Alfred Schütz and George Shackle: Two Views of Choice
- Cite this article as:
- Koppl, R. The Review of Austrian Economics (2001) 14: 181. doi:10.1023/A:1011160100477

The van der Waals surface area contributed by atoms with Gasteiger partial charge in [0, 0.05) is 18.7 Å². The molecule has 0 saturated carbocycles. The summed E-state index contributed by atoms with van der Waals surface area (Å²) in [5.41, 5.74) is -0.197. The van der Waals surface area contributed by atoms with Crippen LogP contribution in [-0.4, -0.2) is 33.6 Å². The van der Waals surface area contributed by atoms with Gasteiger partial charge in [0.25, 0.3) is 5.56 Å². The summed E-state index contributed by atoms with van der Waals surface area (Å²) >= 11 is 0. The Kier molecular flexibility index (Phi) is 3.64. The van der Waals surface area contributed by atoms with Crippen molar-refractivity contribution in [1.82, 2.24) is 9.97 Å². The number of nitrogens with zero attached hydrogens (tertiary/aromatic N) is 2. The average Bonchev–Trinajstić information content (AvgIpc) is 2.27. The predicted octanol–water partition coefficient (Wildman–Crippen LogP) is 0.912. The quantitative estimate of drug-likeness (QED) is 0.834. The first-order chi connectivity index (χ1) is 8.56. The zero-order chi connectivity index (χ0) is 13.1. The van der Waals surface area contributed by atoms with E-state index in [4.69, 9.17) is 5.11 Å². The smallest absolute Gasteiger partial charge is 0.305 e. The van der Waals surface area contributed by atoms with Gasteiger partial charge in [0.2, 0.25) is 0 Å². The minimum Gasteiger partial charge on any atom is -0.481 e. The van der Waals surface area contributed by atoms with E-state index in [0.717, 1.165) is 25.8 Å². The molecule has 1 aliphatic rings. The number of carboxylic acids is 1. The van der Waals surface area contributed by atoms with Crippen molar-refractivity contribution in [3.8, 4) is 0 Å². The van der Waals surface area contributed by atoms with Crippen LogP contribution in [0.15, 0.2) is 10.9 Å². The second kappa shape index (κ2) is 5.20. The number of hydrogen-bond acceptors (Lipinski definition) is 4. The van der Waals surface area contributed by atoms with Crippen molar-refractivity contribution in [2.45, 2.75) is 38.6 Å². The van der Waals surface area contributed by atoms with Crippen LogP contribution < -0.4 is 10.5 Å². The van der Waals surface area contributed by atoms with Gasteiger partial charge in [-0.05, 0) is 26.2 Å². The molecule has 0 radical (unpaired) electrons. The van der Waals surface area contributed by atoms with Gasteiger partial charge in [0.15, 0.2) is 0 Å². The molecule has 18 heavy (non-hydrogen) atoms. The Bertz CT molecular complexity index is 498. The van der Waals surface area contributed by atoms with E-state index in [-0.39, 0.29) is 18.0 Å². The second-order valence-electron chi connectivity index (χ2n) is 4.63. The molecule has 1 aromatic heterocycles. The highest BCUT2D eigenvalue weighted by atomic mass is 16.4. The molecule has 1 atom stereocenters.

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Within the Austrian school of economics, Ludwig Lachmann identified Alfred Schütz and George Shackle as master “subjectivists.” Subjectivists trace aggregate economic phenomena back to the subjective thoughts and expectations of individuals. Schütz was a member of the “Mises Circle” of Austrian economists. Shackle was a student of the Austrian economist F.A. Hayek, but a follower of Hayek's great rival, John Maynard Keynes. Austrians respect both figures as important subjectivists who offered valuable accounts of the role of uncertainty in human action. The paper serves two purposes. First, it is a useful primer on the distinct theories of Schuts and Shackle. Second, it draws attention to the problem of change and novelty in the work of Schütz and Shackle. Schütz underemphasized the role of novelty in society. Shackle, by contrast, exaggerated the role of novelty in choice. A middle ground position is defended.